What Is The B Stance Hip Thrust?
The B Stance Hip Thrust is an amazing exercise you can use to isolate one leg.
With the exception of one adjustment to our feet, the b stance hip thrust is identical to a regular hip thrust. One of our feet will touch the floor with its heel, in line with the toes of the grounded foot, as opposed to both of our feet being firmly placed on the ground. When we finish the movement, we want the majority of the force to come from the planted foot, with the other foot (the one with the heel grounded) serving as stability. View the video below for a how to guide:
The B stance hip thrust is an amazing exercise you can do to essentially isolate one part of your leg.
You may be recovering from an injury, have one leg that is more powerful than the other, or just want to do more isolation exercises for your legs. Hitting legs actually increases testosterone in men (R), so don’t skip this day!
The proper way to build muscle with this hip thrust is to do heavier compound exercises first. These are things like squats, deadlifts, or RDLs. Use isolation reps to finish off last. Hamstring curls, quad extensions, or these types of hip thrusts are all great.
How To Do A B Stance Hip Thrust
B Stance Hip Thrust Exercise
To begin, make sure you’ve warmed up with some light cardio and dynamic stretching. Along with the world’s greatest stretch, we recommend some jogging or cycling.
Perform 8-12 reps for 4-5 sets with a 1 – 2 minute rest if training for hypertrophy (size and muscle mass).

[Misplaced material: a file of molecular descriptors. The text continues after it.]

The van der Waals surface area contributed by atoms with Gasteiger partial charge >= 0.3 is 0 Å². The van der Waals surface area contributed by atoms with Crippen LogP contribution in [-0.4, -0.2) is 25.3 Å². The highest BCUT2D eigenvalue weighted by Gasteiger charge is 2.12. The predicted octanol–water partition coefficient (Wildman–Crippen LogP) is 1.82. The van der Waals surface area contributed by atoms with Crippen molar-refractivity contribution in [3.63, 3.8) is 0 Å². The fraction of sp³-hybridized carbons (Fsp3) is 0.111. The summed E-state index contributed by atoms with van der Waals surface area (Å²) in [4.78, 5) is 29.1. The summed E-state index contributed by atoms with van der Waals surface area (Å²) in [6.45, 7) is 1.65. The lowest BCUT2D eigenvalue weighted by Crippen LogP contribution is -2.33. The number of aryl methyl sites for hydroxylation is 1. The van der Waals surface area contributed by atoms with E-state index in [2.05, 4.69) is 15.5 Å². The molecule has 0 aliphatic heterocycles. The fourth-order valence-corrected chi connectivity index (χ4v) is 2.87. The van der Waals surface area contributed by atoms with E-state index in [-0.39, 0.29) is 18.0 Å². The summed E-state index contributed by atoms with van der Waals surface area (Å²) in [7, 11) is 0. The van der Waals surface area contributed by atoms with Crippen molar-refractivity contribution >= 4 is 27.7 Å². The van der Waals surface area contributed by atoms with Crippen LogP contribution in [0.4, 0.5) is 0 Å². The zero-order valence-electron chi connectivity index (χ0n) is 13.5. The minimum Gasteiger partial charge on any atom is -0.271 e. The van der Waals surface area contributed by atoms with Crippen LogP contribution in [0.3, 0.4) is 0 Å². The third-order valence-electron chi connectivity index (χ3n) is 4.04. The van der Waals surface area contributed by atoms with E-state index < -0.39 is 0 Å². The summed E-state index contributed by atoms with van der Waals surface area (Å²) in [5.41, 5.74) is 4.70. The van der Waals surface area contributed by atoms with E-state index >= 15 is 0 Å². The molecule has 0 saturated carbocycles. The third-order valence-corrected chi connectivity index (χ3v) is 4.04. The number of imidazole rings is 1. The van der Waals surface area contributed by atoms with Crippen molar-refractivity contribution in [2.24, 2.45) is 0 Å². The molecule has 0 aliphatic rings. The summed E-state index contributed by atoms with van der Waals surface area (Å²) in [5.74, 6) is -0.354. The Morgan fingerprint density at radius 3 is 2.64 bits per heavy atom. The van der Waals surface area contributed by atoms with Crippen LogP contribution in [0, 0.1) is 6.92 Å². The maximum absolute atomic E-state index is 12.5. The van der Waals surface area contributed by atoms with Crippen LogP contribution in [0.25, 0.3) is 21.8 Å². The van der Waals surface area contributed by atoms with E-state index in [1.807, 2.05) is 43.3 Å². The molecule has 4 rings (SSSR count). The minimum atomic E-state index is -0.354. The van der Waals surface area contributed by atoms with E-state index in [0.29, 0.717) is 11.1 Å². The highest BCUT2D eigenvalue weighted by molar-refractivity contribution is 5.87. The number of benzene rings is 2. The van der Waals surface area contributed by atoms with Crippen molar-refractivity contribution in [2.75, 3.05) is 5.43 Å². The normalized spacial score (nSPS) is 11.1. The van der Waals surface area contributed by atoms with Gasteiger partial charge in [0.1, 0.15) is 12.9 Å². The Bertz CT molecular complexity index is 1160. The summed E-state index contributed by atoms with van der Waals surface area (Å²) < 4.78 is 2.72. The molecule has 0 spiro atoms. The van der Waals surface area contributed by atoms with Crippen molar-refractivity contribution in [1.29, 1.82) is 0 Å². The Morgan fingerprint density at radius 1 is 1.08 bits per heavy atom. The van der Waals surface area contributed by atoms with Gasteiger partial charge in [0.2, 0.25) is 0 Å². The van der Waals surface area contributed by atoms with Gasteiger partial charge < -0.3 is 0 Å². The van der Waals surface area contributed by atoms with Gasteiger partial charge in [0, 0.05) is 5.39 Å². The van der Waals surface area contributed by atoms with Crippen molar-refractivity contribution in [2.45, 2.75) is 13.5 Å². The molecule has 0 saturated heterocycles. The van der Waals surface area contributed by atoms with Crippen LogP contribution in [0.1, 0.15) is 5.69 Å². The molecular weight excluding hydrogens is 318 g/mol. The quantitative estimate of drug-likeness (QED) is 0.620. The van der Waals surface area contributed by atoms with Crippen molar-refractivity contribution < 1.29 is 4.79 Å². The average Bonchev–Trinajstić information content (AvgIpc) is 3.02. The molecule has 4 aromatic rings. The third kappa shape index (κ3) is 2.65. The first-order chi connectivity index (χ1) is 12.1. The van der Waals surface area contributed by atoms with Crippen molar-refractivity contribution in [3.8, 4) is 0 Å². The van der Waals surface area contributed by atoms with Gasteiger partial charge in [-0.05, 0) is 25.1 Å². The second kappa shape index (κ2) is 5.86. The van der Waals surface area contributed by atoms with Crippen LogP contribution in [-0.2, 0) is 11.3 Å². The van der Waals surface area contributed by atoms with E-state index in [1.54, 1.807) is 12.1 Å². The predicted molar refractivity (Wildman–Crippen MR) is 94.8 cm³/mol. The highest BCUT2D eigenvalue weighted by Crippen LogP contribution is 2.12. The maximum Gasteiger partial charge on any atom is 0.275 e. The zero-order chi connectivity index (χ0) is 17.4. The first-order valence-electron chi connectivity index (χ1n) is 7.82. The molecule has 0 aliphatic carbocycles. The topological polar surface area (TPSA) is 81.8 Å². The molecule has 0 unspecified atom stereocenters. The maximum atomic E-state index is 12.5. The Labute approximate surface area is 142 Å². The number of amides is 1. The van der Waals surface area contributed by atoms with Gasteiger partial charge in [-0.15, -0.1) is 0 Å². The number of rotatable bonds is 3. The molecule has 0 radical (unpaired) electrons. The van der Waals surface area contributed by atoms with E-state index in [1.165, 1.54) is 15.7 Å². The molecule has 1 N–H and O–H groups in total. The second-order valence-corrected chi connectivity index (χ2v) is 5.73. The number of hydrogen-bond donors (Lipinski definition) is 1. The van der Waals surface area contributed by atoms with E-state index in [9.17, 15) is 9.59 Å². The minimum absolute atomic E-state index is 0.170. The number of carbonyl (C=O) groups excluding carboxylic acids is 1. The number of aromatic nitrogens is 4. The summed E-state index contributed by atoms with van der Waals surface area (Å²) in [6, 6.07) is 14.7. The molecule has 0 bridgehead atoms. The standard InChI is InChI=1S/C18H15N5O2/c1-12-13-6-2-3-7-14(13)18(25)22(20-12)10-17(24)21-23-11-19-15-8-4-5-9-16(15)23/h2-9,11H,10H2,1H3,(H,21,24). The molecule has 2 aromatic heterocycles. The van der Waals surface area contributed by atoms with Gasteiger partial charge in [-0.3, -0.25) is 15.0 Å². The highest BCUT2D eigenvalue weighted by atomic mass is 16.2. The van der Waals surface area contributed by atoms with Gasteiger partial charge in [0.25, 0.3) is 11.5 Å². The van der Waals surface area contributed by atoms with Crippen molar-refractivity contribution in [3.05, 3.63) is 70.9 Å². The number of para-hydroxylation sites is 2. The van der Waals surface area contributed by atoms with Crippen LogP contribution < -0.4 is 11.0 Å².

If you’re working on strength, do 1-5 reps for 3-4 sets with 2 – 5 minutes rest in between.
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B Stance Hip Thrust Muscles Worked:
This exercise is ideal for strengthening the glute maximus. The exercise is designed in such a way that this muscle does the majority of the work. It covers the majority of the posterior side of the pelvis and performs hip flexion, or pushing the hips forward from a hinged position, in this movement.
These muscles do an excellent job of stabilizing the hip joint during this movement, allowing us to perform the lift correctly.
Other muscles worked are:
B Stance Hip Thrust Benefits:
- Extreme one leg isolation
- Explosive power
- Improved form
Why Would You Do A B Stance Hip Thrust?
To practice isolating one leg in the hip thrust movement. You may want to do this for a variety of reasons, including:
- One leg (or gluteus maximus) may be stronger than the other. Isolating legs in exercises like these can assist in identifying and correcting the problem.
- You could be recovering from an injury that has caused you to build one leg more than the other.
- Because there is less to think about, you may find that concentrating on one leg improves your form and contraction. Some people do this to fine-tune their range of motion.
Downsides Of The B Stance Hip Thrust
We’ve talked about what’s great about the B stance hip thrust, but what should we be wary of?
The main thing to remember is that when we sacrifice stability in the hopes of isolating a specific glute, we are unlikely to achieve our maximum potential for progressive overload.
If you want to push your strength limits, you should be at full force (two planted feet) if you want to reach your 1RM and avoid injury. We should be as stable as possible when lifting heavy weights to ensure our safety.
That being said, if you’re not aiming for a 1 rep max and have other objectives for the b stance hip thrust, this point is less important.
Other Leg Exercises
Both of these leg exercises are similar to the b stance hip thrust in that it works out your legs.
The erector spinae, gluteus maximus, hamstrings, and adductors are among the muscles in the posterior chain that the Romanian deadlift (RDL), a conventional barbell exercise, is used to strengthen.
The RDL is a useful exercise that, when performed properly, strengthens the lower body and the core in one motion. This part is similar to the b stance hip thrust.